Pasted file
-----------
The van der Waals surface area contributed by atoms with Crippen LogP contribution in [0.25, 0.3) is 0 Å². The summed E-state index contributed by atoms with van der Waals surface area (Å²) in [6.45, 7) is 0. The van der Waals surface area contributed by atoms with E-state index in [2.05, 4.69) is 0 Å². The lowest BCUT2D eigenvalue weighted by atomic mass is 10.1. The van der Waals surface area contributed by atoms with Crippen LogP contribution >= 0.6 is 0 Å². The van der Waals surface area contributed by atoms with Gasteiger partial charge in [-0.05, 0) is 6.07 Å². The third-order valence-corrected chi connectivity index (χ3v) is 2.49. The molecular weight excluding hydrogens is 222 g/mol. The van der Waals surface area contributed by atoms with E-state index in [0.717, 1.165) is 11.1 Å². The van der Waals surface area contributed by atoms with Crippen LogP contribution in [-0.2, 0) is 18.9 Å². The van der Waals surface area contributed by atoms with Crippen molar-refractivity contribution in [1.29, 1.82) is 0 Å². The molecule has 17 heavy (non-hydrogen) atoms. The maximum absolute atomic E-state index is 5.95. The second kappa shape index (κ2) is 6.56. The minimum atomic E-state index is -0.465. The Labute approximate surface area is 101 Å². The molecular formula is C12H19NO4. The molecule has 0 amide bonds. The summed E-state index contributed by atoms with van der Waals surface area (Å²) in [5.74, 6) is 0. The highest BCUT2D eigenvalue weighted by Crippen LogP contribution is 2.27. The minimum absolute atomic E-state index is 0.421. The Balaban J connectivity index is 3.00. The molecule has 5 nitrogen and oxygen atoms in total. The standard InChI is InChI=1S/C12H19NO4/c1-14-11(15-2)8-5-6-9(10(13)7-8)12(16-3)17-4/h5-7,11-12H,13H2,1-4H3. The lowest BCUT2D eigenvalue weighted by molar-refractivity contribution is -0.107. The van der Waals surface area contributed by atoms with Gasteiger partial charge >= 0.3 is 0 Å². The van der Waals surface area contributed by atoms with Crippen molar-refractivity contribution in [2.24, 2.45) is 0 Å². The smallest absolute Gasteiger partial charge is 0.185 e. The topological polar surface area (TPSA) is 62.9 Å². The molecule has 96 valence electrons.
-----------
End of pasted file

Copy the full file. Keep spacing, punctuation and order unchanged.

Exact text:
The van der Waals surface area contributed by atoms with Crippen LogP contribution in [0.25, 0.3) is 0 Å². The summed E-state index contributed by atoms with van der Waals surface area (Å²) in [6.45, 7) is 0. The van der Waals surface area contributed by atoms with E-state index in [2.05, 4.69) is 0 Å². The lowest BCUT2D eigenvalue weighted by atomic mass is 10.1. The van der Waals surface area contributed by atoms with Crippen LogP contribution >= 0.6 is 0 Å². The van der Waals surface area contributed by atoms with Gasteiger partial charge in [-0.05, 0) is 6.07 Å². The third-order valence-corrected chi connectivity index (χ3v) is 2.49. The molecular weight excluding hydrogens is 222 g/mol. The van der Waals surface area contributed by atoms with E-state index in [0.717, 1.165) is 11.1 Å². The van der Waals surface area contributed by atoms with Crippen LogP contribution in [-0.2, 0) is 18.9 Å². The van der Waals surface area contributed by atoms with Crippen molar-refractivity contribution in [1.29, 1.82) is 0 Å². The molecule has 17 heavy (non-hydrogen) atoms. The maximum absolute atomic E-state index is 5.95. The second kappa shape index (κ2) is 6.56. The minimum atomic E-state index is -0.465. The Labute approximate surface area is 101 Å². The molecular formula is C12H19NO4. The molecule has 0 amide bonds. The summed E-state index contributed by atoms with van der Waals surface area (Å²) in [5.74, 6) is 0. The highest BCUT2D eigenvalue weighted by Crippen LogP contribution is 2.27. The minimum absolute atomic E-state index is 0.421. The Balaban J connectivity index is 3.00. The molecule has 5 nitrogen and oxygen atoms in total. The standard InChI is InChI=1S/C12H19NO4/c1-14-11(15-2)8-5-6-9(10(13)7-8)12(16-3)17-4/h5-7,11-12H,13H2,1-4H3. The lowest BCUT2D eigenvalue weighted by molar-refractivity contribution is -0.107. The van der Waals surface area contributed by atoms with Gasteiger partial charge >= 0.3 is 0 Å². The van der Waals surface area contributed by atoms with Crippen molar-refractivity contribution in [2.24, 2.45) is 0 Å². The smallest absolute Gasteiger partial charge is 0.185 e. The topological polar surface area (TPSA) is 62.9 Å². The molecule has 96 valence electrons.